Everyone seems to agree that the current market environment is frustrating and confusing. The major averages have done nothing and certain industries are losing. Lowry’s Institutional stock market newsletter pointed out on June 26:
Frustrating may be an appropriate word to describe the current market environment, given that the DJIA and S&P 500 have spent the majority of 2015 essentially going nowhere. However, as the sideways price action in the DJIA and S&P 500 has played out, other market indexes have not fared as well. For example, the DJ Transportation Average (DJT) is down nearly 10% for the year, while the DJ Utility Average (DJU) has declined 10.6%.
The best word is selective strength and weakness. In fairness, the healthcare, technology and biotech sectors have continued to be somewhat strong while the small company stocks that were so weak last year have come back to a degree. On the other side, some of our good funds that have made money before have become losers and need to be culled.
I find the most troubling part to be the weakness in the bond markets. We have always looked to bond funds for diversification, steady returns and some safety, yet they are sitting at breakeven or a loss YTD. The Morningstar core bond index is down 0.28% YTD as of today, July 2, 2015. This is attributable to the fact that interest rates have been forced to zero by the Federal Reserve and are likely to rise before very long.
Is a market top imminent? Lowry’s doesn’t seem to think so, as they arrive at the following conclusion on June 26:
In summary, while selectivity is evident throughout the broad market, even among big caps, it has not yet become widespread enough to qualify as a sign of an imminent major market top in the S&P 500.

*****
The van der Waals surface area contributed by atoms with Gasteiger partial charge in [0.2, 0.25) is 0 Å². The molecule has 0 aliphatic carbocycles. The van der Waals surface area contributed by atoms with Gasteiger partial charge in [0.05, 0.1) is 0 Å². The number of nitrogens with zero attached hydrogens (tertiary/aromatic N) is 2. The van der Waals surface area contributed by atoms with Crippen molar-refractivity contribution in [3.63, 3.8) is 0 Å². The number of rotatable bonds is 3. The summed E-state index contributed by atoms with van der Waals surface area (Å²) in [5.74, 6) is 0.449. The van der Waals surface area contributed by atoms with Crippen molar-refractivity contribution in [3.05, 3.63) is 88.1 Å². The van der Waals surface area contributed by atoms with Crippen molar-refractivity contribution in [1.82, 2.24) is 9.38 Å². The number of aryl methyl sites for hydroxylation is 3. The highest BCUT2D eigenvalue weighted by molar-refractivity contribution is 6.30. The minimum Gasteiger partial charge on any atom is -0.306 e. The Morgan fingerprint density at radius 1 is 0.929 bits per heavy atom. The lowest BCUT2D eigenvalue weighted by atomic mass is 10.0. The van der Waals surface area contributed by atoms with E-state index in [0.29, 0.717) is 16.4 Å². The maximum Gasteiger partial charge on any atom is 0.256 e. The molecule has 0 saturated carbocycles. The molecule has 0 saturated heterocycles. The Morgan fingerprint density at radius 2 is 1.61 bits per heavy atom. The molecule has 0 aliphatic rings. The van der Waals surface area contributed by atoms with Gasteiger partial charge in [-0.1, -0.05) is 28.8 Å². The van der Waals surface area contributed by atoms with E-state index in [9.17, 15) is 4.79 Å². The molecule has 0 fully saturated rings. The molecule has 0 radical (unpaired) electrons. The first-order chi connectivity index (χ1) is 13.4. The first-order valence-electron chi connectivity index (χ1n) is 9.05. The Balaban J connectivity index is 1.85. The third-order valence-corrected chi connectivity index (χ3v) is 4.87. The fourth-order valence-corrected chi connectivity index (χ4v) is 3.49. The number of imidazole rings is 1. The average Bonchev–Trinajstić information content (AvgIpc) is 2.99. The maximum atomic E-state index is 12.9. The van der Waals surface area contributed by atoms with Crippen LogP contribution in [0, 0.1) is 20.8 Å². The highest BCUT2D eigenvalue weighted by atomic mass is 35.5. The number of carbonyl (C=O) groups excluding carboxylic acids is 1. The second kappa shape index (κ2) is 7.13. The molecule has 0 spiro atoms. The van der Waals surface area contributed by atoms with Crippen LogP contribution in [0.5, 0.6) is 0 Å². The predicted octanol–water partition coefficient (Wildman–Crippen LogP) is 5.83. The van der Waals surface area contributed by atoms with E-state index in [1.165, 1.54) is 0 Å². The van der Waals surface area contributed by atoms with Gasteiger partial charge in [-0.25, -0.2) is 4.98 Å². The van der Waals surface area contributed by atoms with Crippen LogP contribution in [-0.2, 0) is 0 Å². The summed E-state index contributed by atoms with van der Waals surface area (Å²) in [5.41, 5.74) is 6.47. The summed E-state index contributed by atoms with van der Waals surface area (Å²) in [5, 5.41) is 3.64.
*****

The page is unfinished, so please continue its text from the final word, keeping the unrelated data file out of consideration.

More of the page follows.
What this means for our portfolio strategies is to stay invested but with our own selective strategies: all the portfolios have exposure to healthcare, biotech and technology. Most of the portfolios now have some exposure to small cap stocks depending on their risk profile. We have been selling funds with losses YTD.
The more interesting thing is that the “alternative” funds, 361 Capital and Catalyst Hedged Futures are making money now, 7.93% and 6.37% YTD respectively according to Morningstar. I have begun to replace some of the losing bond funds with these funds because they have low correlation to the stock market, meaning they are creating some useful diversification.
I have also begun to use a variable rate bond fund Catalyst Princeton Floating Rate, which is up 3.03% YTD according to Morningstar.
The bottom line is that it is very, very hard to make money in this market today because it is just so selective. Good funds and reliable categories of investments are losing money despite good portfolio management. They are just not in the selective sectors. Bonds have cost us money. And yet, Lowry’s tells us that they do not see a major market top yet.
If you have questions about your portfolio or risk profile, please contact me and we can discuss it.